Review by Frank Plowright
Garth Ennis has made no secret of his love for the Battle and Action comics of his childhood, merged in 1977, and has become the go-to person when an introduction is needed for any reprint volume. He’s even had a previous try at reviving Johnny Red, the British pilot who finds himself fighting with a Russian squadron. This, though, must be all Ennis’ Christmases arriving at once, as he’s able to revive eight features he loved in a collection designed to resemble the old hardcover British annuals, and promote one supporting character into a lead feature.
War stories are Ennis’ first love, and they account for five of the seven strips, all set during World War II, two of them pairing leading characters. A way that Battle differed from earlier war comics was that it ran strips featuring German protagonists. Skreamer of the Stukas was an unrepentant villain, here coming off second best against Johnny Red, while Hellman of Hammer Force was the opposite, a human first and German tank commander second. Ennis pits him against a glory seeking American who cared little for lives lost in his advancement. He was always a caricature, so Ennis instead concentrates on a supporting character, long-suffering Sergeant Steve Hilts, for an intriguing conversation, nicely drawn by Mike Dorey, a UK war comics veteran (sample art left) who worked on Hellman’s original strip.
In Battlefields Ennis ran a story spotlighting the women pilots Russia trained during World War II, and here returns to his probable influence, Nina Petrova, pulled from Johnny Red’s feature. It’s a smart follow-up to the opening strip that at the same time makes the point about the conditions the Night Witches operated under, with Patrick Goddard supplying clarity and detail.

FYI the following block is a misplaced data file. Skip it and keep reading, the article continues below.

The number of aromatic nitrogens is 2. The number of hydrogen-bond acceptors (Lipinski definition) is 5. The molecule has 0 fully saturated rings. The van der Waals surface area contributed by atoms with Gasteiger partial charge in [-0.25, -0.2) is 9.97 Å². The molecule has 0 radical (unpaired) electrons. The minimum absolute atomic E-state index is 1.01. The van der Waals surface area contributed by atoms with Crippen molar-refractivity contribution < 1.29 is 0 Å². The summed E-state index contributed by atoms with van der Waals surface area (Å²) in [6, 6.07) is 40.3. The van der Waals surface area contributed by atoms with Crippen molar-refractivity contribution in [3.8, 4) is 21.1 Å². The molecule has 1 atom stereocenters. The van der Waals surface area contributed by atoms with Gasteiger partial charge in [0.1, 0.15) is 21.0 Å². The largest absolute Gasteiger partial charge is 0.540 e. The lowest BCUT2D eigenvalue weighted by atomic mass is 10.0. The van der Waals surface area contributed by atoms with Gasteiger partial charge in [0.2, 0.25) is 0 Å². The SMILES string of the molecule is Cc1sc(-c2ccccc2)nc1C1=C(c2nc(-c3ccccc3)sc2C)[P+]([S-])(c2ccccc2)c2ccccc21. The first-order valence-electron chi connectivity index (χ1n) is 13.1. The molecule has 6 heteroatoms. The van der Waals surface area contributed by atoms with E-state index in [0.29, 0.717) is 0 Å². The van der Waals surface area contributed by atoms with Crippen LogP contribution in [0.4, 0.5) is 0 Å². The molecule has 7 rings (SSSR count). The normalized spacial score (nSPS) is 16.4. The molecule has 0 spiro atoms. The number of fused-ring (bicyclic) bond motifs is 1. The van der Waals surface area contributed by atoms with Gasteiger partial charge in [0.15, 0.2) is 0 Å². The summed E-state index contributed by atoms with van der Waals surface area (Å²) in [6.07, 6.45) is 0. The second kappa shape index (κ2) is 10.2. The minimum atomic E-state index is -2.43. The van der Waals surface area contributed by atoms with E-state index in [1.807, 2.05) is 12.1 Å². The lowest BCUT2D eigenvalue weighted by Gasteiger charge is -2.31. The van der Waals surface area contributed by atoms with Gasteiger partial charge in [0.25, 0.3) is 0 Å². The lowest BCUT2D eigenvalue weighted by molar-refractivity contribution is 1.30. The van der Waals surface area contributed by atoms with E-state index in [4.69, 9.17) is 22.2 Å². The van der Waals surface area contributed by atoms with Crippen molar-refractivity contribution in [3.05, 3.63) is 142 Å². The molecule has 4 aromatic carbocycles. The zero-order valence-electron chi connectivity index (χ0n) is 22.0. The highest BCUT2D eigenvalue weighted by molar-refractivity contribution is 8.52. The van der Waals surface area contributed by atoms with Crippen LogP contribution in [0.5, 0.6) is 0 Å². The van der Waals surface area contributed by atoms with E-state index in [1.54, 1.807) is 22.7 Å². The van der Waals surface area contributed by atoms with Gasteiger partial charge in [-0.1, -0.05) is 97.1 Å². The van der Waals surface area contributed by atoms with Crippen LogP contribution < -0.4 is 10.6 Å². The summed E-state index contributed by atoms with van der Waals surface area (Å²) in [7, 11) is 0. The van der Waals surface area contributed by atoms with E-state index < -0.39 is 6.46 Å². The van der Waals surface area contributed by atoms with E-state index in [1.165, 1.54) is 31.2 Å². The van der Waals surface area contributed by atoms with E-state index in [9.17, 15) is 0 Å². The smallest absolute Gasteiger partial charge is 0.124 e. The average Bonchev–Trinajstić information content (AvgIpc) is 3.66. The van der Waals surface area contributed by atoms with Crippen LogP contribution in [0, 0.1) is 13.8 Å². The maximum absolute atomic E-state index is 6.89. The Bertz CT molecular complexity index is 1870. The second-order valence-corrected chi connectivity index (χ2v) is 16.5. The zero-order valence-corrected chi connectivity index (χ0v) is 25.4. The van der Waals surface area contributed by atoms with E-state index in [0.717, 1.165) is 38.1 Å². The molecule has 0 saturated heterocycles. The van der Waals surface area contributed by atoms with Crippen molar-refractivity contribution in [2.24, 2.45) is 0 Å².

The Sarge’s run was gathered in a collection issued just before this volume, and Ennis uses him and his well developed squadron to consider the understated heroism of a generation who acted without a second thought, got on with the job, and didn’t talk about it afterwards. P. J. Holden’s not exactly on home territory with war comics, but is very good at reproducing the typical layouts used on the original strip. Crazy Keller also had a long run in Battle as a schemer who always turned a profit. As joyously drawn by Chris Burnham, Ennis reveals Keller has a conscience after all, achieving the humour and bravado of the orginal version.
Ennis wisely keeps the Action strips set in the past. Dredger was always a pastiche, and Ennis exaggerates him further for a satire on changing times as John Higgins draws the violence with glee. ‘Kids Rule O.K.’ is widely considered the strip that castrated Action in the court of moral outrage back in the day. It was an utterly brutal look at a society where everyone over 20 died, leaving gangs of youths setting about each other. Ennis constructs a story to fit an infamous cover of kid with a chain about to kill a policeman. It’s combined with hilarious pages of the then editorial department wondering how to explain the public outcry it generated to the company directors. Kevin O’Neill’s art is in the violent style of the original strip (sample right), yet restrained, keeping the grimmest acts off panel. The whole thing is strange and wonderful, looking at the past as another country.
Anyone not of Ennis’ generation should appreciate the craft anyway, and those who grew up with Battle and Action will appreciate this love letter.